Fully automated self-driving vehicles were the subject of a recent survey conducted by J.D. Power.  -  Photo via  unsplash.com /Brock Wegner

Fully automated self-driving vehicles were the subject of a recent survey conducted by J.D. Power.

Photo via unsplash.com/Brock Wegner

A new study from J.D. Power finds that only 37% of respondents were able to accurately define a fully automated self-driving vehicle (AV), while 55% were inaccurate and described systems that are aligned with driver assist technology as opposed to autonomous vehicles.

The findings point to a significant gap between actual and perceived knowledge regarding AVs on the part of drivers, and experts say it is incumbent on the industry to educate consumers.

The study indicates that consumer interest in AVs increased 10% from the J.D. Power 2020 Q3 MCI Study, with 51% now having more general interest due to something they read or heard. However, only 29% of respondents have actively sought out information about AVs.

The majority (53%) of respondents believe the best way to learn about AVs is a driver’s education course for self-driving vehicles. An even greater number of people — 58% — also say they are willing to complete specialized training for a special AV driver’s license.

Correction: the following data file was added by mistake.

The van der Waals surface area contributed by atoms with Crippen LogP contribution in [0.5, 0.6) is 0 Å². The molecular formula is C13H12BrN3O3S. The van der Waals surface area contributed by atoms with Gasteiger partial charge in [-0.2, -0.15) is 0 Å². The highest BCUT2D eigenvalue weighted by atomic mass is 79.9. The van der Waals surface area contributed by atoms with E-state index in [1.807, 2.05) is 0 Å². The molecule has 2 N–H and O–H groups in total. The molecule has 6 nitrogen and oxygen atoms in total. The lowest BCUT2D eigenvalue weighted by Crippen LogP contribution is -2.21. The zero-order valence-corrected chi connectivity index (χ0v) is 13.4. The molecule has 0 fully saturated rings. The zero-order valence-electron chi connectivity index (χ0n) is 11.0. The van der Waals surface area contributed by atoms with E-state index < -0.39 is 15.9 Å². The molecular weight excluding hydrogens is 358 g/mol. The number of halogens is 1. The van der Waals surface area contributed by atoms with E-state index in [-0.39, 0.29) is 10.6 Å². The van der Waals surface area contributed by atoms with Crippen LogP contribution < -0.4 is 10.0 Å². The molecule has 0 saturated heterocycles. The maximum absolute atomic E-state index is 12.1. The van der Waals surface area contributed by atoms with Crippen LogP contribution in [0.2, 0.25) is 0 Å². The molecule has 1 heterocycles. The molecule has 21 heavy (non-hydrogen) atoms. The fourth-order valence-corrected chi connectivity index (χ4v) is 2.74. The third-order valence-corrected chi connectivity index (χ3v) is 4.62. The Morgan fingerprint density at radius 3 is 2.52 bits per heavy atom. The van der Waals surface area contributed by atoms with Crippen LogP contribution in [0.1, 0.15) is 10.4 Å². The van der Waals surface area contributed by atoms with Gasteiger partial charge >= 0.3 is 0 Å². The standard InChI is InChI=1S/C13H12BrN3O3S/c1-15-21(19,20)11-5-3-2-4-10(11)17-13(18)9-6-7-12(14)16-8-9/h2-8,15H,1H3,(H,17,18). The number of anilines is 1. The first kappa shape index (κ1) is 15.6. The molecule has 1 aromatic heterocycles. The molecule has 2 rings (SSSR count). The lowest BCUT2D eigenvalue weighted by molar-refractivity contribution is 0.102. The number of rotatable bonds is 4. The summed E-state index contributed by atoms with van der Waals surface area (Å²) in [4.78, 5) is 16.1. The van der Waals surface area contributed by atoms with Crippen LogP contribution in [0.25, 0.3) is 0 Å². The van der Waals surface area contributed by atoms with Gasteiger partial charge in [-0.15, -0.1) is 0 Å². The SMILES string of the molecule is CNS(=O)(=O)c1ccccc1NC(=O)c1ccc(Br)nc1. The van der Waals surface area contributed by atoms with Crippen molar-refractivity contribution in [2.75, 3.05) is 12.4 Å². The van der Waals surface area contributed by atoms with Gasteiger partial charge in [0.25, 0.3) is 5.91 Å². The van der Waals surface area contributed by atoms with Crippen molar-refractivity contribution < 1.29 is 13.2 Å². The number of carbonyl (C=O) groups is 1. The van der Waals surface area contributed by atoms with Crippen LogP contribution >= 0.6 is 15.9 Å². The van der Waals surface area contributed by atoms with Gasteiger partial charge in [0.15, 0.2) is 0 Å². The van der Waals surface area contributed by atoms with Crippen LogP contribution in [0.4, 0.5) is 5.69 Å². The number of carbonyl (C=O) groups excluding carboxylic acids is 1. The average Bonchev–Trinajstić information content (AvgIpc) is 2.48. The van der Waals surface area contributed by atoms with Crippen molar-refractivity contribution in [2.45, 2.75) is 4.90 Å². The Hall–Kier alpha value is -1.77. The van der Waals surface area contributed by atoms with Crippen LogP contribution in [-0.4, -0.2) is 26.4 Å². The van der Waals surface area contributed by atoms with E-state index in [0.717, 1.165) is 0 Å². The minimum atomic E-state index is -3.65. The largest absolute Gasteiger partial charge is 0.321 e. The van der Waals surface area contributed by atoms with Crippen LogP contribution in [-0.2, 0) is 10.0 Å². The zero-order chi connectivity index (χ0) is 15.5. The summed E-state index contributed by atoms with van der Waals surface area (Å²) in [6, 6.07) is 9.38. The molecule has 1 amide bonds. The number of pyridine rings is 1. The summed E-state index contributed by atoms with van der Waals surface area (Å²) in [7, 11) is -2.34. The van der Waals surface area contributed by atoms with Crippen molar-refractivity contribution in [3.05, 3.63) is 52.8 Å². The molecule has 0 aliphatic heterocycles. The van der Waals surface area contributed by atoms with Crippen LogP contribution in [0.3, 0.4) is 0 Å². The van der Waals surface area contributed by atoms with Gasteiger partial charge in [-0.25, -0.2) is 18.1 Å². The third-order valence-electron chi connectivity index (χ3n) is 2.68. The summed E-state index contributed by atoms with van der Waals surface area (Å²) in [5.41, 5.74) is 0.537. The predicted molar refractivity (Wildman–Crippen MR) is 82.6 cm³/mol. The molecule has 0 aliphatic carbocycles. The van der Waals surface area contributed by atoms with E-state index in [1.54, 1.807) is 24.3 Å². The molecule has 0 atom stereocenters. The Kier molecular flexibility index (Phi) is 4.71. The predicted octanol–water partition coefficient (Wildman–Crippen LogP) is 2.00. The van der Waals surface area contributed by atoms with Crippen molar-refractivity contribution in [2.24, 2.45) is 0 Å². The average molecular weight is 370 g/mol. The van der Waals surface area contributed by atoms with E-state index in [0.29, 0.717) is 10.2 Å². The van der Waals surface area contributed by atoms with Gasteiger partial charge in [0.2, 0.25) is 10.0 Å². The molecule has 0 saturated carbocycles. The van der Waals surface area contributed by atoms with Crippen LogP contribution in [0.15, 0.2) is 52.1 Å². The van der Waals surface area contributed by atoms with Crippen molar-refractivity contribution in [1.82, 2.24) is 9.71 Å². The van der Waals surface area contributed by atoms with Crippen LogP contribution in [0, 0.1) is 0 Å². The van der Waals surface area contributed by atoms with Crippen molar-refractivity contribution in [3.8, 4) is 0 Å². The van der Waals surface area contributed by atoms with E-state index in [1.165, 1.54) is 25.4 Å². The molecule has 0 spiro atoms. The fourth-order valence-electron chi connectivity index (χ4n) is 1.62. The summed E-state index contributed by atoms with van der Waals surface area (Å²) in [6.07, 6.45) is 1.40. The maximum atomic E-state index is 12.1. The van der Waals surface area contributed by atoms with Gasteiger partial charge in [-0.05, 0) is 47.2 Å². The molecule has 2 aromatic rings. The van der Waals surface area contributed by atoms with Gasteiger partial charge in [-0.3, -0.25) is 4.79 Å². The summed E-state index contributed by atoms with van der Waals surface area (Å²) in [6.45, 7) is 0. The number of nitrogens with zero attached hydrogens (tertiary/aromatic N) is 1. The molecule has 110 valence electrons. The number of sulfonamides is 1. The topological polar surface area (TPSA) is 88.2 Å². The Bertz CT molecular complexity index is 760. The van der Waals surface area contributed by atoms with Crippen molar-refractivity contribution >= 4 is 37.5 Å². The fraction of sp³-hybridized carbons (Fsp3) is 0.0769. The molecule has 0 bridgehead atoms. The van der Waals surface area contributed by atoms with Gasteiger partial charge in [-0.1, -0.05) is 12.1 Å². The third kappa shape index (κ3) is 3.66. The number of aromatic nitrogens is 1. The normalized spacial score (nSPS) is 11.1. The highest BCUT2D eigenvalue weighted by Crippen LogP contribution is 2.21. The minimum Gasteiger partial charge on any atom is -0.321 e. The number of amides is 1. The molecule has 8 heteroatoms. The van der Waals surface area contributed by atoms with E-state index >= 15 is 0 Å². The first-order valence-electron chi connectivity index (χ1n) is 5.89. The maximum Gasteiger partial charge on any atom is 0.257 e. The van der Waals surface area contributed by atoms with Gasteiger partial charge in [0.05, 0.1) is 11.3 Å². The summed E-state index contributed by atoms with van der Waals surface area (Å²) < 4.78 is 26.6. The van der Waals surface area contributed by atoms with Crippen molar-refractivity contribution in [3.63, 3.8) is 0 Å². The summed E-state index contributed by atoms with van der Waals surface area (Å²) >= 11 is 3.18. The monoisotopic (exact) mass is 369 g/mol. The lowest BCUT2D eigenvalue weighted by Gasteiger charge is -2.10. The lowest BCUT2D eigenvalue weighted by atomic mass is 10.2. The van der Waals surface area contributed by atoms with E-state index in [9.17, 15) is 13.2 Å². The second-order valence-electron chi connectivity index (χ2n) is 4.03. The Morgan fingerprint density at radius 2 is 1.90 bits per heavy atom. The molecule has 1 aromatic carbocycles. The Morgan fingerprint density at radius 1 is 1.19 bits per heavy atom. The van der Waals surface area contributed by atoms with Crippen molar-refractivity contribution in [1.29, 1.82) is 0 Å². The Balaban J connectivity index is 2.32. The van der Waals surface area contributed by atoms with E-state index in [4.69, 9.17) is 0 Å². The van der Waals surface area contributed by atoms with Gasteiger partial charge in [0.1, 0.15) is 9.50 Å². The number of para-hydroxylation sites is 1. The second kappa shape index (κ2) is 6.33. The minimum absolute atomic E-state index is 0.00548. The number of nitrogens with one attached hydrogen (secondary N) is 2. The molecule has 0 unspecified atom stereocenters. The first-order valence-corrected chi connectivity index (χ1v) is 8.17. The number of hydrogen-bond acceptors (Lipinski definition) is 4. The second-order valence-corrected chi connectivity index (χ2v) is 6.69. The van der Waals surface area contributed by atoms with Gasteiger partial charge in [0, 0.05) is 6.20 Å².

Safety has been a continual concern for many when it comes to AVs. However, the survey shows that consumer comfort with AVs is on the rise.

Nearly one-third (31%) of respondents say they are very comfortable or extremely comfortable with transporting goods in a fully automated, self-driving vehicle, and the comfort level increases to 47% among those with an active driving assistance feature on their current vehicle.

Respondents also see the benefit in fully automated self-driving vehicles for those unable to drive due to age or injury, with 27% overall supporting this idea, and 45% among those with active driving assistance on their current vehicle.

Noteworthy, consumers are least comfortable with AV technology when it involves them personally.

Situations that are more likely to affect a consumer personally — AV public transit and riding in fully automated self-driving vehicles — have the lowest levels of comfort, according to the study.

The J.D. Power 2021 Mobility Confidence Index (MCI) Study is based on responses from 4,000 vehicle owners in the United States age 18 and older who completed a 15-minute online survey. 

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